Collective Bargaining and MLB: The Real Rules of the Game

Feb 17 2022 Update


Ray Glier joined the Fanalytics podcast for a deep dive into his recent MLB Lockout article for Emory Business Magazine.


In this episode, Ray and Mike discuss all sides of Major League Baseball's ongoing labor dispute as well as implications for the sport's fans.



Also streaming on Apple Podcasts, Spotify, and Stitcher.


 

Feb 7 2022 Update


The MLB lockout continues.

This CBS sports piece digs into the motivations of the players and owners.


One specific point of contention that may have struck you as curious is the union's desire to alter the structure of MLB's revenue-sharing system. Why, one is likely to ask, do the players care how revenues are shared among teams? While that questioning instinct is understandable on the part of fans and outside observers, the matter at hand isn't so difficult to understand after all. Indeed, the union has very clear and eminently justifiable reasons for wanting to discuss revenue sharing as part of the current negotiations.

I think about these labor negotiations and disputes in terms of the owner’s and player’s incentives. In general, the incentives are simple. The owners have a long-term perspective as they manage team brands that produce cash flows for an indefinite period. In contrast, the players have a much shorter timeline as individual careers are usually just a few years. Both sides want to maximize their share of the revenue pie.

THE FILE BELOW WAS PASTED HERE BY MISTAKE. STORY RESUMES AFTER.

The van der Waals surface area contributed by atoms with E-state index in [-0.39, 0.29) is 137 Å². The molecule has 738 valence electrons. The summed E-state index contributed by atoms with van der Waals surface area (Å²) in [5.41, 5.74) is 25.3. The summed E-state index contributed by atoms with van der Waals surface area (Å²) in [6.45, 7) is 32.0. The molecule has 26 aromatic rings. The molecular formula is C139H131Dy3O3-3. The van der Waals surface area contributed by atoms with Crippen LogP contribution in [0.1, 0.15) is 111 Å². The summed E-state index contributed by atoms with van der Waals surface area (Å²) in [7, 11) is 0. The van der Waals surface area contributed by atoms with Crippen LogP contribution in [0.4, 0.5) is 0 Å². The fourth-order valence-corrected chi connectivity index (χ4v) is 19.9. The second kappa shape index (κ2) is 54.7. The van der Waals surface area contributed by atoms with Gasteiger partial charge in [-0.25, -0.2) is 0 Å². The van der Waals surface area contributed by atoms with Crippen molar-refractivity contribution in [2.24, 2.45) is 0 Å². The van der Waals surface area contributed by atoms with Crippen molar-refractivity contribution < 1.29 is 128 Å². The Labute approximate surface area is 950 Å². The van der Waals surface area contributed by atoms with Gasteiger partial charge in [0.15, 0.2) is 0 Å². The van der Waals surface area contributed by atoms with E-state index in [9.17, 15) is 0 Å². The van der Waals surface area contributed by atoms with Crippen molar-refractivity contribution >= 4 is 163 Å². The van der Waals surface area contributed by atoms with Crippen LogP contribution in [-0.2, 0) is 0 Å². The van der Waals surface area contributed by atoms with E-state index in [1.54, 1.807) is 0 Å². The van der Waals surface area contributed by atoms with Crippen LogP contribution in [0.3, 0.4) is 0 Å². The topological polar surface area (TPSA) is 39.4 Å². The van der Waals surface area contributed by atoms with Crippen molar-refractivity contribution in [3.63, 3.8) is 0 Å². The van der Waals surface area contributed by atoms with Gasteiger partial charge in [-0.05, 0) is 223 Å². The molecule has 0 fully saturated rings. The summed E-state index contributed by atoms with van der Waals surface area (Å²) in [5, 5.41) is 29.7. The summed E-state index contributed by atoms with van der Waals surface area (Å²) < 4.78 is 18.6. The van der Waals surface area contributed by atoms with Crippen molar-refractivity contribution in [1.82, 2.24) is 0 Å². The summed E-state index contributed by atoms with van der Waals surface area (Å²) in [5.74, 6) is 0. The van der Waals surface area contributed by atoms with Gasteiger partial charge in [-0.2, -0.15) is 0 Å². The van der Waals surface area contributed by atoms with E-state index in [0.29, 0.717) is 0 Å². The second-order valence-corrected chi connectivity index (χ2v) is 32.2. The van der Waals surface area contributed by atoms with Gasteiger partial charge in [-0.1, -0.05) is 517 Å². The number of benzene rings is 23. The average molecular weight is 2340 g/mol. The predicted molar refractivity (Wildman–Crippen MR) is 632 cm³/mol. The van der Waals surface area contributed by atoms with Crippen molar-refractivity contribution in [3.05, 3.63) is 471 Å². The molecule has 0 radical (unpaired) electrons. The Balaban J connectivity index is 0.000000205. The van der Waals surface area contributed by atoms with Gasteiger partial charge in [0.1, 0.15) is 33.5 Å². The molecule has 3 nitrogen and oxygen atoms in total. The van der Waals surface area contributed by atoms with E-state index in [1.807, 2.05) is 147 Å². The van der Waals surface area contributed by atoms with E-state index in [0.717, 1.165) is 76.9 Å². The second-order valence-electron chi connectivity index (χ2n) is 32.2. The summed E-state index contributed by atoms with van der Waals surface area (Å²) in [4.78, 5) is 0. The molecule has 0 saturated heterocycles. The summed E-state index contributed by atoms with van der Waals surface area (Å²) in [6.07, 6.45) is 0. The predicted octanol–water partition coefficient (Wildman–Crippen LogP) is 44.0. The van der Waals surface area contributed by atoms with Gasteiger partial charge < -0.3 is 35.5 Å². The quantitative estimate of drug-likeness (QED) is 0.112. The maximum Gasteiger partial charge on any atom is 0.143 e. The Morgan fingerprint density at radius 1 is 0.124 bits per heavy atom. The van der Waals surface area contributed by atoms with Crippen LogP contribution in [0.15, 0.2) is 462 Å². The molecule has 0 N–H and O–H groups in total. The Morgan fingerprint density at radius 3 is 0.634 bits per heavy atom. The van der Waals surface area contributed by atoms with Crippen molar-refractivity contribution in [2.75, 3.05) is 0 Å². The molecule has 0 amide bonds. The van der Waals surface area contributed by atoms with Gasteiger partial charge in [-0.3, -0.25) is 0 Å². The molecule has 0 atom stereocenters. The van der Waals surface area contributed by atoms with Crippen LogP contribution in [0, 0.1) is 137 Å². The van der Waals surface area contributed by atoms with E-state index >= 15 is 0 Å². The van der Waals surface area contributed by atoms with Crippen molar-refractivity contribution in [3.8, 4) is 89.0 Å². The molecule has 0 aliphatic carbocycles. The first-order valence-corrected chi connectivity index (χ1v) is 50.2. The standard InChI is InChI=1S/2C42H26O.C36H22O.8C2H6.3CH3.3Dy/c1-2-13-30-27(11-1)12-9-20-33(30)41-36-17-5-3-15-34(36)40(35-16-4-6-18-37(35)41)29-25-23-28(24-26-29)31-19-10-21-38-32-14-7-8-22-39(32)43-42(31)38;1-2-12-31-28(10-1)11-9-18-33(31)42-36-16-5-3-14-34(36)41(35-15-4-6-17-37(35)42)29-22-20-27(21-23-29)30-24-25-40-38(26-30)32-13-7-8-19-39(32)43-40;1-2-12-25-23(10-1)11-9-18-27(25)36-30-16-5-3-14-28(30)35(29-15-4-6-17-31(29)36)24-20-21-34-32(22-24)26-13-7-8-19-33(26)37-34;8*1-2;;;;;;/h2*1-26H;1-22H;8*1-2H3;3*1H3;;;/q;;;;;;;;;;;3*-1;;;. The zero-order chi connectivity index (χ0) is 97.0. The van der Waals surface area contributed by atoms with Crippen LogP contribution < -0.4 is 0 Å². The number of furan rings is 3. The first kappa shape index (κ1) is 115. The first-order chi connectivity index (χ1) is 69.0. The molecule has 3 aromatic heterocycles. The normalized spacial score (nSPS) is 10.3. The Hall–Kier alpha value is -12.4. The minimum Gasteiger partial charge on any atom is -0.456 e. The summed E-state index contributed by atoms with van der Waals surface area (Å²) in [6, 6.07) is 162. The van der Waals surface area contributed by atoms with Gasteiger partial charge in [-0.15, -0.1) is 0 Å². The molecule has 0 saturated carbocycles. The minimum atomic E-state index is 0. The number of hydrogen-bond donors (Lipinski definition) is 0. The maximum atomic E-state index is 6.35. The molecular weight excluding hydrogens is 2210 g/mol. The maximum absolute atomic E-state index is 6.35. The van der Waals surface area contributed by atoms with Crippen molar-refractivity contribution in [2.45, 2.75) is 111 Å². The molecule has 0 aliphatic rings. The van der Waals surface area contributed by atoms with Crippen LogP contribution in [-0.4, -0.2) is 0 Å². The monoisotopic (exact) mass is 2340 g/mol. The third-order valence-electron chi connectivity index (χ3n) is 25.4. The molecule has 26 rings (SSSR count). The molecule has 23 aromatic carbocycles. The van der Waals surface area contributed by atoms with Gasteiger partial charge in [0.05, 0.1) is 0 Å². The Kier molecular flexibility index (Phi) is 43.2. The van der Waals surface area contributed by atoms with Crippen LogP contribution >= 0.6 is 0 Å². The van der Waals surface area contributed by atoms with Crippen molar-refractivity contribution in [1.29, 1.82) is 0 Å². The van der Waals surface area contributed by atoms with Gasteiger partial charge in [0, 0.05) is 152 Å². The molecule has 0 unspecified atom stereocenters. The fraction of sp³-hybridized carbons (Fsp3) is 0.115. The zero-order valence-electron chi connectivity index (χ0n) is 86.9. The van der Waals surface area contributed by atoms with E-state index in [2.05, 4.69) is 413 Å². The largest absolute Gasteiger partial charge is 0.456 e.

The article points out that revenue sharing reduces the incentives of small market teams to invest in a roster.


Frankly put, the recent high rates of sharing – 48 percent of local revenues, to repeat – means that small-market teams have very little skin in the game. The best way to boost gameday revenues is to invest in the on-field product and improve the roster. Small-market teams, however, receive so much money via revenue sharing that they have little incentive to invest in player payroll. Basically, teams on the lower end of the revenue continuum are guaranteed profitability regardless of on-field results. That's not healthy.

I did some research more than a decade ago that investigated this point. The research involved a model of the economic incentives faced by big versus small-market teams. The key conclusion was that revenue sharing formulas need to create fan-friendly incentives. In this case, fan-friendly means incentives to put a winning team on the field. Revenue sharing formulas should be based on a combination of winning rates (the most fan-friendly metric), attendance (counter-intuitive, but it’s an indicator of teams appealing to fans), and market size.


Interestingly, the current CBA also reduces the incentives for large market teams to spend. The luxury tax essentially decreases the value of payroll spending at a certain level. And indirectly, by reducing the incentives of small-market teams, the agreement reduces competitive pressures on the large markets.


It’s a fight over the current revenue pie with little attention paid to the group that can help grow it. Build a CBA that creates a level of competitive balance that excites fans. Build a league that creates incentives for fans.


 

Original Post from Jan 23, 2021 Below:


A major sports story that seldom gets major attention is the ongoing negotiations between Major League Baseball and the baseball players union. The fate of the 2022 season, or at least opening day, hangs in the balance.